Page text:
Sexual Harassment in your workplace : 1 year after #MeToo

It’s that time of year again . Those 16 Days of Activism of no violence against women and children.  The campaign  began in 1991 and runs every year from 25 November, the International Day for the Elimination of Violence against Women, to 10 December, Human Rights Day.
How naive this now appears to be. One year after the #MeToo movement , every day has turned into an active day of awareness of violence against women and children . It truly is the time for women. Most especially angry women, as Serena Williams taught us at Wimbledon this year. Angry women are the new cool. No longer are women marching  in shame as  victims . Rather they are  loudly screaming  #MeToo in an angry voice.   And the world has no choice but to listen as men are run out of their corporate jobs, pockets full of cash. No one said the system is as yet fair. It’s just beginning to be shaken up.
The theme of the 2018  #16 Days Campaign is “End Gender-Based Violence in the World of Work.” 
I want us to focus on your  world of work and sexual harassment .
I want to know :
 *  How has the #MeToo movement affected you, if at all?
*  Do you have a good understanding of the definition of “Sexual Harassment “?
* Has your company addressed sexual harassment ? If so, how?
* Do you know your companies sexual harassment  polices?
* Has the #MeToo Movement stopped you whispering in the passages about sexual harassment and encouraged you to speak out ?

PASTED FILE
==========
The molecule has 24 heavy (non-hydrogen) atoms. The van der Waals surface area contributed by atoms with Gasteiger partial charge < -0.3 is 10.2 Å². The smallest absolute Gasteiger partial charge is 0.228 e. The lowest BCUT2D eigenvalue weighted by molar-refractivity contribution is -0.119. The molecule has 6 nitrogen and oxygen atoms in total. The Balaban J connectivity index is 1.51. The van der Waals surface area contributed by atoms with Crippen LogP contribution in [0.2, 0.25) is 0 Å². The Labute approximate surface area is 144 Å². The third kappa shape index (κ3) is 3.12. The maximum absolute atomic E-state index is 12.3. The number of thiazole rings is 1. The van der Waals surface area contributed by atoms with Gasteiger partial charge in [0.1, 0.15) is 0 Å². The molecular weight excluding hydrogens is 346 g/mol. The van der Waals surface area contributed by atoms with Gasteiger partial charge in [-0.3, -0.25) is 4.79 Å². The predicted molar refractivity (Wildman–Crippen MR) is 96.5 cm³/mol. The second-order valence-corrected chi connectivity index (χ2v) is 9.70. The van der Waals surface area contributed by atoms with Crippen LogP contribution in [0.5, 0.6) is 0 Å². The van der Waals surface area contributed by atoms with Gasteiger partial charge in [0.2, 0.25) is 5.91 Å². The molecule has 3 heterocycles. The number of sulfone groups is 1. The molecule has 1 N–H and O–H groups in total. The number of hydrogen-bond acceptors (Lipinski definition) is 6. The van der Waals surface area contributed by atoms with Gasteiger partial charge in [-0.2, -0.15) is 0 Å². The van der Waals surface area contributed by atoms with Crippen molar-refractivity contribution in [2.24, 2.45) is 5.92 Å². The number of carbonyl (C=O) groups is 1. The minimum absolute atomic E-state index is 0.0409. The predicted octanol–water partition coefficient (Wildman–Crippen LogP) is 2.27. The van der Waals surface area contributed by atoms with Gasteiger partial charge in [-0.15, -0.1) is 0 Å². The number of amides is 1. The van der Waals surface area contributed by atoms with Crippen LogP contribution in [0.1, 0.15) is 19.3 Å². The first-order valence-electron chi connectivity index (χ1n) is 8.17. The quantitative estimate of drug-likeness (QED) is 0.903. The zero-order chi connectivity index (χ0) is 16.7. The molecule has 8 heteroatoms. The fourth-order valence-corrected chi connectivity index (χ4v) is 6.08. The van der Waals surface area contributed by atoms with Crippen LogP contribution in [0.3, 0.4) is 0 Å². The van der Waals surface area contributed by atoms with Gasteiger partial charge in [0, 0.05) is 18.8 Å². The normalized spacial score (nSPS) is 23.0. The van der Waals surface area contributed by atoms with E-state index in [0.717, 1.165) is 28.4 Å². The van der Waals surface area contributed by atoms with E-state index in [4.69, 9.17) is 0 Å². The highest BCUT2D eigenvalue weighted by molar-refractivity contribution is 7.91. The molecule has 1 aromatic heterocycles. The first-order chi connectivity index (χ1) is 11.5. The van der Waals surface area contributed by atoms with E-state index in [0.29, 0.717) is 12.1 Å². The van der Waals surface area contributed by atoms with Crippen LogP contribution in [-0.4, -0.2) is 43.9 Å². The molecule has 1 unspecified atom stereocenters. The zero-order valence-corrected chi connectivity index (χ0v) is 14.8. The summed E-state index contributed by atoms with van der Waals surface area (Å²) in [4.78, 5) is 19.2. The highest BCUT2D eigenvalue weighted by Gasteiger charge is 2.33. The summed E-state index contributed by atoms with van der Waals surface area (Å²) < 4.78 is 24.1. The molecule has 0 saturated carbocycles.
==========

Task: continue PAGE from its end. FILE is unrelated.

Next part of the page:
* Have you reported sexual harassment to your PR  officer at work or academic institution   ?
*Do you think you have a higher chance ob being believed now?
* If you are a board member , company owner, manager, have you introduced or revisited a sexual harassment policy ?
A recent study by the Pew Research Center found that the #MeToo hashtag was used more than 19 million times on Twitter since Milano’s initial tweet, October 2017. That’s more than 55,000 uses of the hashtag per day.
The Pew Research Center interviewed over 4,000 social media users to find out how often they saw sexual harassment-related content online.
Roughly two-thirds (65 percent) of U.S. adults who use social media said they regularly see posts that relate to the topic. Twenty-nine percent of that group said a great deal of what they see on the social networking sites is focused on #MeToo. Numbers increase when there is high profile cases reported on in the media , like Brett Kavanaugh.

I am a little cynical at the rate at which change in boardrooms will happen.. unless they are under fire and their hand is forced. After all policy decision makers are overwhelmingly men. We are talking about  culture and environment that breeds toxic masculinity. These are insecure men who refuse to accept NO.  The usual approach has been to blame women and their testimonies are systematically called into question. Perpetrators are seldom held accountable.

 Read  what Charnel Hattingh, national marketing and communications manager at Fidelity ADT. has to say about #16days. . She gives  horrific statistics(which are not representative of truth as most women and girls do not report) :  the 2017/18 Victims of Crime Survey  estimates that women experienced 90, 2 percent of the 36 451 incidents of sexual offences committed over the past year.
Then in good faith Ms Hattingh gives a long list of tips for women and children on how to protect themselves from this harassment, abuse, sexual misconduct and violence. And there is where you lost me Ms Hattingh –  There is no mention in any one of your 14 tips , a tip for MEN. No tips on how to  get men to stop harming women.  All you did was regurgitate what society has been telling women and children which is :”you are responsible for your own safety to prevent your own  sexual harassment, abuse, violence and  sexual misconduct”.
Ms Hattingh, you need to get with the program . This old message no longer holds sway.
As a sexuality educator , my way of effecting awareness and change is via education. Let’s educate ourselves  about sexual harassment.
SEXUAL HARASSMENT FACTS:  
Most often people with least power are victimised , namely vulnerable women, which is primarily women with :